Terrorist incident in the Iranian Parliament (FARS News)
- The June 7, 2017, Islamic State attack on the Iranian parliament was the largest terror attack ISIS has perpetrated in the heart of the Iranian capital. It was aimed at civilians and prominent symbols of the regime.
- The Iranian leadership and senior Islamic Revolutionary Guard Corps (IRGC) officials lost no time accusing Saudi Arabia for the attack, claiming that the Saudis had been encouraged by U.S. President Donald Trump’s visit and his efforts to form an anti-Iranian alliance.
- On the domestic front, the attack will add considerably to the difficulties of President Rouhani. Elected to a second term on May 20, 2017, he dispensed campaign promises of reforms in the domain of individual and citizens’ rights. The security forces will exploit the incident to beef up security measures, particularly, though not only, against Sunni and Kurdish minorities, and will crack down harder on any show of opposition to the Islamic regime by the reformist camp.
- In the external sphere, Iran will probably ramp up its activities in Syria, Iraq, Yemen, and elsewhere under the pretext of its war on Islamic State terror, even where there is no real connection to its terror, because doing so will suit the interests of the IRGC.
- In any case, it appears that as the Islamic State continues to lose territory in Syria and Iraq, Iran will increasingly find itself confronting the group both within Iran and along its borders. That, in turn, is likely to further aggravate Iran’s relations with the United States and with the Gulf states, most of all Saudi Arabia.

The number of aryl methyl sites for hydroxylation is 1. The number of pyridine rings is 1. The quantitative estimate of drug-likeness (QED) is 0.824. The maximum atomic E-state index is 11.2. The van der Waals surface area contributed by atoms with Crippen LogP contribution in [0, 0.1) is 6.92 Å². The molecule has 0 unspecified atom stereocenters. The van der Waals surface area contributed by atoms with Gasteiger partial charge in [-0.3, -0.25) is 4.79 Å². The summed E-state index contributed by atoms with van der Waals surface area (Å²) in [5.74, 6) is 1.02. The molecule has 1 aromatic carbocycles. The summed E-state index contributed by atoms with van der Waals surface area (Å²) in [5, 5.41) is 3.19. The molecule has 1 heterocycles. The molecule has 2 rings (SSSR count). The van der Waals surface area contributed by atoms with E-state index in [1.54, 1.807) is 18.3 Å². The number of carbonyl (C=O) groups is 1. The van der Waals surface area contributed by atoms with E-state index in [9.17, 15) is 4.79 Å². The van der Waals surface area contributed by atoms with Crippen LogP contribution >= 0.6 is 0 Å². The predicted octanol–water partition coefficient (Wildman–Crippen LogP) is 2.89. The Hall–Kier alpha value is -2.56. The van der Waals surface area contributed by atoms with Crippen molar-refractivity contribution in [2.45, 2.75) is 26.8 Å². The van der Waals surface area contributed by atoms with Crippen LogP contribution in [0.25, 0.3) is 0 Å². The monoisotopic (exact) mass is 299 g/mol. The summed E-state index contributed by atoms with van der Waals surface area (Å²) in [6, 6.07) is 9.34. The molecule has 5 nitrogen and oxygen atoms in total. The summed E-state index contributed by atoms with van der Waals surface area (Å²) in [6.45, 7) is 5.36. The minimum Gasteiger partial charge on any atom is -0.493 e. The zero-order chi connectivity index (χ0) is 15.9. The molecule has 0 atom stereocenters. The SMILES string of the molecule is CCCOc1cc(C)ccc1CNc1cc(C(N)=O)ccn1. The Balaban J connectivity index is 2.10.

A Blow to the Symbols of Islamic Rule
The Islamic State claimed responsibility for the coordinated simultaneous terror attacks on Iran’s parliament (Majlis) building and on the tomb of Iran’s first Supreme Leader, Ayatollah Khomeini. The group issued a statement in its media arm, as well as a short video from a camera carried by one of the assailants at the parliament. Indeed, it took responsibility even before the attack on the parliament building had ended. The coordinated attacks killed 13 people and wounded more than 40.
The Islamic State’s Amaq News Agency proclaimed the organization’s first major attack in Iran in several Arabic messages:
This was the largest terror attack that the Islamic State has perpetrated in the heart of the Iranian capital. It was aimed at civilians and prominent symbols of the regime. Organizations affiliated with the Islamic State (jundalhaq) have carried out terror attacks against the Iranian Border Guard and the Islamic Revolutionary Guard Corps (IRGC), particularly in the mainly Sunni-populated province of Sistan and Baluchistan in southeastern Iran, but so far have not attacked civilians. Over the past year, Arab separatist elements have also carried out attacks in the Khuzestan province of western Iran, which has an Arab majority and numerous oil facilities.